Tips On Growing Organic Tomatoes

Growing organic tomatoes is not as hard as it may seem to be. Organic means that no harsh chemicals or fertilizers with chemicals in them were used to grow the tomatoes. They were grown in an environment where all natural substances were used.

Soil Preparation

Place the garden where it gets at least eight hours of sun per day in a well-drained area. The soil pH level must be 6.0 to 7.0. Add garden lime at a rate of 1 pound per 30 square feet to raise the levels. Use a garden tiller to till soil 8 inches down. Spread 2 inches of organic compost over the site and dig it in. Do not plant tomatoes where potatoes, eggplant or peppers were the prior year as the soil can hold harmful viruses that may transfer to the tomatoes.


Plant transplants in the garden once soil temperatures reach 60 degrees Fahrenheit and there is no chance of frost.

To plant tomatoes:

1. Water transplants with fish emulsion two hours before planting.

2. Dig a trench the same length of the plant and 6 inches deep. A 12-inch tall plant requires a trench 12-inches long.

3. Sprinkle an inch of compost, a handful of bone meal and 1 teaspoon of Epsom salts in the trench bottom. This will give the plant nutrients needed for growth.

4. Remove the lower leaves.

5. Lay the transplant in the trench with the top leaves above ground. Do not break the stem when bending it upward. This allows roots to grow along the length of the stem for an extensive root system.

6. Fill the trench halfway with soil, fill with water and let it drain. Completely fill with soil and water again.

7. Space plants at least 2 feet apart. Overcrowding causes disease.

8. Mulch with straw, bark or black plastic to retain moisture.

Staking and Pruning

Tomatoes require staking to avoid rot and over crowding, Insert wooden stakes or cages right after planting so that roots are not disturbed later. Tie with nylon stockings.

Remove sucker stems the crotch that grow between the main stem and branches, or any branches that grow downward. Check every week to be sure growth is not getting out of hand. Too much foliage causes small tomatoes.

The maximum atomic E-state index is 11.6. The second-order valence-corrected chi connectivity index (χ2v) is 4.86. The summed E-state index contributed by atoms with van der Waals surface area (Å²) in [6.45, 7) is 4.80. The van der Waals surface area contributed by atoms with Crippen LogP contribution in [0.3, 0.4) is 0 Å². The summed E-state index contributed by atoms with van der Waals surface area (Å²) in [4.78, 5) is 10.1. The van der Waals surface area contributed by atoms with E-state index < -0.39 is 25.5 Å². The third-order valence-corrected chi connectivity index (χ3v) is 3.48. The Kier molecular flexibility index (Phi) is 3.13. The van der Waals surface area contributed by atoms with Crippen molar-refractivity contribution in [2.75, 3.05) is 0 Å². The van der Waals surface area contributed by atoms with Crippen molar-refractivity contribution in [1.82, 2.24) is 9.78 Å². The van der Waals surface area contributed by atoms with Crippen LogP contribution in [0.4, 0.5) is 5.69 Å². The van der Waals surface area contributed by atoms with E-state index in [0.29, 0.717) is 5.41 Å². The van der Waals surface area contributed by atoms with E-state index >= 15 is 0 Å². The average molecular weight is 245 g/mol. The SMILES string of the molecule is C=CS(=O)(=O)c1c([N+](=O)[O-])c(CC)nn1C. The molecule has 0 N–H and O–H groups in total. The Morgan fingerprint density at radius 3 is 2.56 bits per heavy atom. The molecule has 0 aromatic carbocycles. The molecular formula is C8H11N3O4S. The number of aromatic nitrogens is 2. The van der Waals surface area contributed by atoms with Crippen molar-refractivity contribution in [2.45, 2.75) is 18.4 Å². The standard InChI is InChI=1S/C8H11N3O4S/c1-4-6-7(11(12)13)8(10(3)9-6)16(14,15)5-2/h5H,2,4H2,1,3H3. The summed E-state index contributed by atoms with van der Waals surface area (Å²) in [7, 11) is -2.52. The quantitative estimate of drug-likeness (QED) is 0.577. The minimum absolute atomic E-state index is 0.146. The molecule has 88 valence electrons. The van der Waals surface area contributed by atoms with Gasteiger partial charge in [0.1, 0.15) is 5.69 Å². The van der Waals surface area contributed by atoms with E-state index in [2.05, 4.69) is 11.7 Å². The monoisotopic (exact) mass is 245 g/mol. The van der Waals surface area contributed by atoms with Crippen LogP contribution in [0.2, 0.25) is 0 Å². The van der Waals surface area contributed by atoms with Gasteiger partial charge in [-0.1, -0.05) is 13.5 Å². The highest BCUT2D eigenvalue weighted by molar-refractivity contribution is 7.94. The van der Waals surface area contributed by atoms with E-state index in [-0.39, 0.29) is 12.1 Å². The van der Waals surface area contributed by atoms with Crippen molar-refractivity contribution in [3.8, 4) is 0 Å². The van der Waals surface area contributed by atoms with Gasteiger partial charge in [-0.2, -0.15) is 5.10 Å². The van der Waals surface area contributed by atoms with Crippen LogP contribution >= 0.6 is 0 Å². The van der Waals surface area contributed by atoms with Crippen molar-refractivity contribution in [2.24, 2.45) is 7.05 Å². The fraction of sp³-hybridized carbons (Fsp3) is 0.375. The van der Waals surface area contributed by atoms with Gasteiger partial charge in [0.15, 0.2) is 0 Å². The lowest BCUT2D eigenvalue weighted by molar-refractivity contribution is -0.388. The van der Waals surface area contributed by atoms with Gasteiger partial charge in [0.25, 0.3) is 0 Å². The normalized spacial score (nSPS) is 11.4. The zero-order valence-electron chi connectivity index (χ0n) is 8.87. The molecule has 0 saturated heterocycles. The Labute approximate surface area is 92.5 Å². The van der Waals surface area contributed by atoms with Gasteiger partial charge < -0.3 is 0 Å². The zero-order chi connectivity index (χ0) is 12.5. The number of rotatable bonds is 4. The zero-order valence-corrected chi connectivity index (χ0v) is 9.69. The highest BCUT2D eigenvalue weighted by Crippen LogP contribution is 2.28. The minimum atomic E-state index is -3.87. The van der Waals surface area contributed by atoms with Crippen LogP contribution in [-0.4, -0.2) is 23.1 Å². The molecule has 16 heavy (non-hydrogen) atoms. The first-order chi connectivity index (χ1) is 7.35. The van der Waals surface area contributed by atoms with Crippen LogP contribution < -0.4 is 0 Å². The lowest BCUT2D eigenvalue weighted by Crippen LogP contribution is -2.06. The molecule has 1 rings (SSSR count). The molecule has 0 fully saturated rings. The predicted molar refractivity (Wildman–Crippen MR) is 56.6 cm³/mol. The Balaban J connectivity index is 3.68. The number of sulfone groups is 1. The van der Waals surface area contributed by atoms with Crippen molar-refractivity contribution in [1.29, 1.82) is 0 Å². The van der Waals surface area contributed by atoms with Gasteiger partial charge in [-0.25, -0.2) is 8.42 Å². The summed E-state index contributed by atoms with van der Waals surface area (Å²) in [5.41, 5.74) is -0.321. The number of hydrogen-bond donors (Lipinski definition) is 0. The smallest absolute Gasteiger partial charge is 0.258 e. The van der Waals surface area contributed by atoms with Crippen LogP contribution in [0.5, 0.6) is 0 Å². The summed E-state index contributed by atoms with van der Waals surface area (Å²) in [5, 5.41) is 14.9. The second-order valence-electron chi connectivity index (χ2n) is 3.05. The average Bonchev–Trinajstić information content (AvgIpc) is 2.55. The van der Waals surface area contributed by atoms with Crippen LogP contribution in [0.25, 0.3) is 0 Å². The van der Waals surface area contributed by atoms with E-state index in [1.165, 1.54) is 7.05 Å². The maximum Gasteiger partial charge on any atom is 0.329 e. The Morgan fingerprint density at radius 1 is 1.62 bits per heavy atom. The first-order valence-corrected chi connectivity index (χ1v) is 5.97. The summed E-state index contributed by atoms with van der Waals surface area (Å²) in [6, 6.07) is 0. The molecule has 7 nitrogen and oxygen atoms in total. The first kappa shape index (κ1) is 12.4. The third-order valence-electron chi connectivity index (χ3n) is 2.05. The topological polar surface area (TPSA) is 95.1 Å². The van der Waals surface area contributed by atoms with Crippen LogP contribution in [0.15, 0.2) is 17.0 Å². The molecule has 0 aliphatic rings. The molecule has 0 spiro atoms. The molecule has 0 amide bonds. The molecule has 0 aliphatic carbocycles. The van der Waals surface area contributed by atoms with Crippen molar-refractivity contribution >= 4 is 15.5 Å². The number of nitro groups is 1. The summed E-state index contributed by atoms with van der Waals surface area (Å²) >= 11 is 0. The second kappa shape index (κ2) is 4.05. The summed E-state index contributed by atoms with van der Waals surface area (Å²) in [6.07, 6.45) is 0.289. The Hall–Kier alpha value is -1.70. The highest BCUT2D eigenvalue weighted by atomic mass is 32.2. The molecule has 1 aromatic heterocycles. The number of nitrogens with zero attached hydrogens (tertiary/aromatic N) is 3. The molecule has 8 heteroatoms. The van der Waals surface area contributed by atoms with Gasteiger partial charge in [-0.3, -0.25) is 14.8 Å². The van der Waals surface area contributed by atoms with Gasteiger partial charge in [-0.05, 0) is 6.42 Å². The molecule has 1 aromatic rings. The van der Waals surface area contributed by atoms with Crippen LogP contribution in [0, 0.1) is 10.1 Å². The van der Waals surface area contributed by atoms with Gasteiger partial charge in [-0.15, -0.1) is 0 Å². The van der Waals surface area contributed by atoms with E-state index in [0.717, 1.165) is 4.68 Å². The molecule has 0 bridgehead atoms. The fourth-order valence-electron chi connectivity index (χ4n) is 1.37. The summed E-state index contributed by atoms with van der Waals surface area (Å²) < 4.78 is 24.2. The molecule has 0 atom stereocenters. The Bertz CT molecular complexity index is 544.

Fertilizing and Watering

Tomatoes love water, so keep them moist. Drip irrigation is the best way to water tomatoes. Water that lays on leaves can contribute to disease and attract pests.

Sprinkle a palm-full of organic fertilizer around each plant and water it in well. Compost tea used to water the plants and spray on leaves every other week. Deters possible pests and keeps plants healthy. Fill a gallon container half full with compost and add an equal amount of water. Let the solution sit for 48 hours, then strain. Dilute one part tea to four parts water.

Pests and Disease

Control aphids by steeping crushed garlic in water overnight, strain and spray on leaves. Release lady bugs or lacewings that eat aphids. Pick off hornworm and throw into a bucket of soapy water or release parasitic wasps to eliminate them. Plant French marigolds around the tomato patch to deter hornworm.

Never touch tomato plants after smoking. This can transmit mosaic virus to the tomatoes from the tobacco in the cigarettes. Immediately remove and destroy plants affected by blight before it has a chance to spread. Overcrowding is a factor in blight, but can affect any garden during a wet summers. Powdery mildew is caused by bad air circulation around plants. It may be relieved by spraying a solution of 4 teaspoons baking soda and 1 teaspoon of vegetable oil mixed with 1 gallon of water.

Keep plants healthy and clean to prevent pests and disease from attacking. Organic tomatoes taste better and are healthier for the family.